A Star-K discussion of challah states:

If one bakes without using any water, but rather bakes using only fruit juice or vegetable oil, a bracha is not recited and one cannot burn the Challah.

Due to the complexity regarding this halacha, the Shulchan Aruch advises that one should always use water when baking a shiur hachayav b’challah.

The reason is as follows: Challah can only be burned when it is tamai (impure). To become tamai, it must first become “muchsher L’kabel tumah.” This means water or other specific liquids have come in contact with the challah. If none of these specified liquids are used, the challah can never become tamai and therefore can not be burned and a bracha is not recited.

Why must challah be tamai when it is burned?


1 Answer 1


Contrary to popular belief, challah isn't supposed to be burned. It is food for the priests (kohanim) and their families to eat. Eating it is a mitzva with a special blessing (YD 322:5). It's such a holy mitzva that both the priest and the challah must be pure (Leviticus 22:4). Desecrating pure challah is also not allowed (Rambam Terumot 12:1). If the priest becomes impure he can purify himself, but if the challah accidentally becomes impure there's no solution so unfortunately it must be burned not unlike other invalid sacrifices.

Nowadays when virtually all priests can't fully purify themselves, the challah won't generally be eaten anyway. If it were pure you'd have to just let it sit there till it rots away or accidentally becomes impure, so it's very convenient to render the whole dough impure before declaring a piece holy. That way you can go ahead and burn it and be done with it. But that's just a temporary life-hack until the priests can get back to eating it.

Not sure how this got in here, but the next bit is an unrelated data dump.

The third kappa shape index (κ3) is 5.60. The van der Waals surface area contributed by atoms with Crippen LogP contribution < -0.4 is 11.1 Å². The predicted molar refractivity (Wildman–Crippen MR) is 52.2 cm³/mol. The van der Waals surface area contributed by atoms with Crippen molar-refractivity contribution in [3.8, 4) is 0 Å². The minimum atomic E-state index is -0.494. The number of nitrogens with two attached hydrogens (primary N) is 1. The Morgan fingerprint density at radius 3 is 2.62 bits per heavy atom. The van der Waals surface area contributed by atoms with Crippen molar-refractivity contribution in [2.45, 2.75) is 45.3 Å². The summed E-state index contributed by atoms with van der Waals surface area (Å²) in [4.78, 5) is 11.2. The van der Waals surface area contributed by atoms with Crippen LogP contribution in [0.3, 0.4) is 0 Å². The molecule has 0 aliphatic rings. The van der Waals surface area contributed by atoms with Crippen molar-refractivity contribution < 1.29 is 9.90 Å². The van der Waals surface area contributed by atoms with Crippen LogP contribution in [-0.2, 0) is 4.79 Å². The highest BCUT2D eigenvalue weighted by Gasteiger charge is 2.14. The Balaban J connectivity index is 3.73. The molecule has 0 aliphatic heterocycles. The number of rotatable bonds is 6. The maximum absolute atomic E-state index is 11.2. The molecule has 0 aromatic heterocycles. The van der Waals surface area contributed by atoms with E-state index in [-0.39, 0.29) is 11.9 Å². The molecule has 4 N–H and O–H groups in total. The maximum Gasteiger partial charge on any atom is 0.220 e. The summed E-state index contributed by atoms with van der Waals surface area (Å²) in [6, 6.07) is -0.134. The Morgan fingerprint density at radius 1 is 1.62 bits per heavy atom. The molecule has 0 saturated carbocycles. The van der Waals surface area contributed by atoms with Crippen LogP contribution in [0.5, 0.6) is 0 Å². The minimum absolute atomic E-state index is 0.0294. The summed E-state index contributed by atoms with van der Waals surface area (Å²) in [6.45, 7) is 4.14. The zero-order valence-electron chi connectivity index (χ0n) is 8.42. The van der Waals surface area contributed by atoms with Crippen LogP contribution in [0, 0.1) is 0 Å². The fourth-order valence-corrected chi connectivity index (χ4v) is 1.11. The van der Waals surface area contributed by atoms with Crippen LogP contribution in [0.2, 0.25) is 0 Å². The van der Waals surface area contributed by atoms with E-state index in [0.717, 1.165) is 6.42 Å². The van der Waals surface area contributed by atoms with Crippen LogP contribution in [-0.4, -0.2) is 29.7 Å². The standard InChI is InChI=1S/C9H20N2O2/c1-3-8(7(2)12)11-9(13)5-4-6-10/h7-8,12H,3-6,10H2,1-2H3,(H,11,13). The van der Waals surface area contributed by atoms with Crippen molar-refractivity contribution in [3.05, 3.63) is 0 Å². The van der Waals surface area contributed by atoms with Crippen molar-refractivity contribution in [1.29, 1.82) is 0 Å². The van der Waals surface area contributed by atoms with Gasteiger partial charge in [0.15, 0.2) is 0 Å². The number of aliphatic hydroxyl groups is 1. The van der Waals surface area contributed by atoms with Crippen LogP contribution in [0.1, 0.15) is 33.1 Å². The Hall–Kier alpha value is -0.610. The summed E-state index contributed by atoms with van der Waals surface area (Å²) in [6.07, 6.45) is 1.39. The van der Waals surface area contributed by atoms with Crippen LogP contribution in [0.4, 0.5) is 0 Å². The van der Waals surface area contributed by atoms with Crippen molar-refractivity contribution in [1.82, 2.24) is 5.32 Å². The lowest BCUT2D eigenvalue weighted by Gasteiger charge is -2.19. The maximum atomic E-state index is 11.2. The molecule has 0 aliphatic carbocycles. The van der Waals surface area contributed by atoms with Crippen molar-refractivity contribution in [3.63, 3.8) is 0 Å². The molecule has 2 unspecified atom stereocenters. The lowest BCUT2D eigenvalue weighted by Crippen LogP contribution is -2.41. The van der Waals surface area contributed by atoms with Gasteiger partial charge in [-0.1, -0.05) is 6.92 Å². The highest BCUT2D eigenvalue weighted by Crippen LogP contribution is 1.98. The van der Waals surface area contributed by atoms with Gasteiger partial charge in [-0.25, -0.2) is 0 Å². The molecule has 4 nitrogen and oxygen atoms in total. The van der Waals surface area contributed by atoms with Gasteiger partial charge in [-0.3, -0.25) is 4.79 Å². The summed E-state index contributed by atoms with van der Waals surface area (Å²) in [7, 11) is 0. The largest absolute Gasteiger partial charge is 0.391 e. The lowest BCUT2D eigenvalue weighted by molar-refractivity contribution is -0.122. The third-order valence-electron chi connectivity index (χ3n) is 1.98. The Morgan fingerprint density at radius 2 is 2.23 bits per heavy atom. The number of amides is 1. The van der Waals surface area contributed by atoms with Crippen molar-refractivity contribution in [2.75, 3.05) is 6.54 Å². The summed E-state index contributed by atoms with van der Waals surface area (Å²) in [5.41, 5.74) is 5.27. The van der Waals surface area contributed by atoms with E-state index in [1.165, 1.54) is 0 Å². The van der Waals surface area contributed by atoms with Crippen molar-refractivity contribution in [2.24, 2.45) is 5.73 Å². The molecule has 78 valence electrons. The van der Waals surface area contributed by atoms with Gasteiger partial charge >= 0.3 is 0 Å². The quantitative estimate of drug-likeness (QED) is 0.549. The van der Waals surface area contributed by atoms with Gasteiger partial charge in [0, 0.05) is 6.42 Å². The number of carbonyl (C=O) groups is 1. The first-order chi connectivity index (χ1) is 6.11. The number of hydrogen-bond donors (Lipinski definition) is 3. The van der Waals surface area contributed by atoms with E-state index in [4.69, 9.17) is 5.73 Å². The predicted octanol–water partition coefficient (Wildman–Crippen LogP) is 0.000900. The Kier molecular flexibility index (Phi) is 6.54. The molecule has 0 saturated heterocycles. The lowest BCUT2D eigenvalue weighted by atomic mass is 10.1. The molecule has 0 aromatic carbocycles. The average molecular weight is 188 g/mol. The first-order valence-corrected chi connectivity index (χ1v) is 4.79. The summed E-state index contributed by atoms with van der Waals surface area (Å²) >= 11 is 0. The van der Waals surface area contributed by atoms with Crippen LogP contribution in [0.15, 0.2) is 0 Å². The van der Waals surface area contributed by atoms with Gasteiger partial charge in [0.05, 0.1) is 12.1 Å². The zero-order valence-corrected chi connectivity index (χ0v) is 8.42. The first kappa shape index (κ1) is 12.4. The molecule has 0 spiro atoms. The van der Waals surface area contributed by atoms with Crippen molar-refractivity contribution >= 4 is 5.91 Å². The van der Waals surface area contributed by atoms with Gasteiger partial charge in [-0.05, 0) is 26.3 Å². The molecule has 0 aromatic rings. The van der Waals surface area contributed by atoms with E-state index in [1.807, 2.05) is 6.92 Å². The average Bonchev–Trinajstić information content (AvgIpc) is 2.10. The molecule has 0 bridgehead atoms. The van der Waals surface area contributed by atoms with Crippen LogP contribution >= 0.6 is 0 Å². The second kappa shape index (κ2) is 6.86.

• 2
    The New York Times fell for that (mistaken) popular belief too, by the way: The word challah originally meant only the small portion of dough that was put in the oven when baking bread as a reminder of the destruction of the Temple in Jerusalem. cooking.nytimes.com/recipes/7199-my-favorite-challah
    – Shalom
    Commented May 21 at 14:23
  • @Shalom Oy vey!
    – Double AA
    Commented May 21 at 14:24
  • Hey, they've gotten worse wrong ... but I'd never thought about this -- companies that make "mezonos pizza", "mezonos bread", and the like using only fruit juice -- what do they do about challah? (Putting aside the whole it's-just-mezonos claim ...)
    – Shalom
    Commented May 21 at 14:26
  • 1
    I should note this answer elides two side considerations: 1) there may be a mitzva to separate a second piece of pseudo-challah for the kohein to eat even after the first is burnt so that kohanim still get their food, 2) challah in the diaspora is more lenient than in Israel and impure kohanim (in certain cases) may be allowed to eat it.
    – Double AA
    Commented May 21 at 14:26
  • 1
    @Shalom I assume they add 1 drop of water. Better question is egg matza (maybe add one drop of wine?)
    – Double AA
    Commented May 21 at 14:27

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